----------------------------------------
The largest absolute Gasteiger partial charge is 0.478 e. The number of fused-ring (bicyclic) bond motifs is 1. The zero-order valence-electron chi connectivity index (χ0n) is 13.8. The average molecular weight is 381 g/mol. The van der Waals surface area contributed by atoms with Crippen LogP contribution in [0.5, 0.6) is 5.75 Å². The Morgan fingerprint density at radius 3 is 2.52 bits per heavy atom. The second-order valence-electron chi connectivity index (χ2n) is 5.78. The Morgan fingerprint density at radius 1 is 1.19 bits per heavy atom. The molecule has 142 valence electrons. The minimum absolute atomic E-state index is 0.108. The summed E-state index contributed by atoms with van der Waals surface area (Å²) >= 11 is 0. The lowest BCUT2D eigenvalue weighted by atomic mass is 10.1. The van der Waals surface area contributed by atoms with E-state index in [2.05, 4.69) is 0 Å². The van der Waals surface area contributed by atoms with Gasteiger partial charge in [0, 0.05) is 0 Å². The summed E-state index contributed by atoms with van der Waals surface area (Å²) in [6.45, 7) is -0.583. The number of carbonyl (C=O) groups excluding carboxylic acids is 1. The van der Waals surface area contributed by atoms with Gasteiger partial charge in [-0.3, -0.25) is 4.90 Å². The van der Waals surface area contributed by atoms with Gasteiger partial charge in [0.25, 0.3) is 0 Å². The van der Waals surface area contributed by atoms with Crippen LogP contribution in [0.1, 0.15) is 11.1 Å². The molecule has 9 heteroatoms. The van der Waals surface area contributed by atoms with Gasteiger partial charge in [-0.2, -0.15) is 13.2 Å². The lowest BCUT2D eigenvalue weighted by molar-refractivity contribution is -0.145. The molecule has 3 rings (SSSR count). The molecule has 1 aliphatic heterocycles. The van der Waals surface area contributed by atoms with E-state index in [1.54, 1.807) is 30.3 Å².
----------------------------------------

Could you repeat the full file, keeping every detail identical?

The largest absolute Gasteiger partial charge is 0.478 e. The number of fused-ring (bicyclic) bond motifs is 1. The zero-order valence-electron chi connectivity index (χ0n) is 13.8. The average molecular weight is 381 g/mol. The van der Waals surface area contributed by atoms with Crippen LogP contribution in [0.5, 0.6) is 5.75 Å². The Morgan fingerprint density at radius 3 is 2.52 bits per heavy atom. The second-order valence-electron chi connectivity index (χ2n) is 5.78. The Morgan fingerprint density at radius 1 is 1.19 bits per heavy atom. The molecule has 142 valence electrons. The minimum absolute atomic E-state index is 0.108. The summed E-state index contributed by atoms with van der Waals surface area (Å²) >= 11 is 0. The lowest BCUT2D eigenvalue weighted by atomic mass is 10.1. The van der Waals surface area contributed by atoms with E-state index in [2.05, 4.69) is 0 Å². The van der Waals surface area contributed by atoms with Gasteiger partial charge in [0, 0.05) is 0 Å². The summed E-state index contributed by atoms with van der Waals surface area (Å²) in [6.45, 7) is -0.583. The number of carbonyl (C=O) groups excluding carboxylic acids is 1. The van der Waals surface area contributed by atoms with Gasteiger partial charge in [-0.3, -0.25) is 4.90 Å². The van der Waals surface area contributed by atoms with Gasteiger partial charge in [0.25, 0.3) is 0 Å². The van der Waals surface area contributed by atoms with Crippen LogP contribution in [0.1, 0.15) is 11.1 Å². The molecule has 9 heteroatoms. The van der Waals surface area contributed by atoms with Gasteiger partial charge in [-0.2, -0.15) is 13.2 Å². The lowest BCUT2D eigenvalue weighted by molar-refractivity contribution is -0.145. The molecule has 3 rings (SSSR count). The molecule has 1 aliphatic heterocycles. The van der Waals surface area contributed by atoms with E-state index in [1.54, 1.807) is 30.3 Å².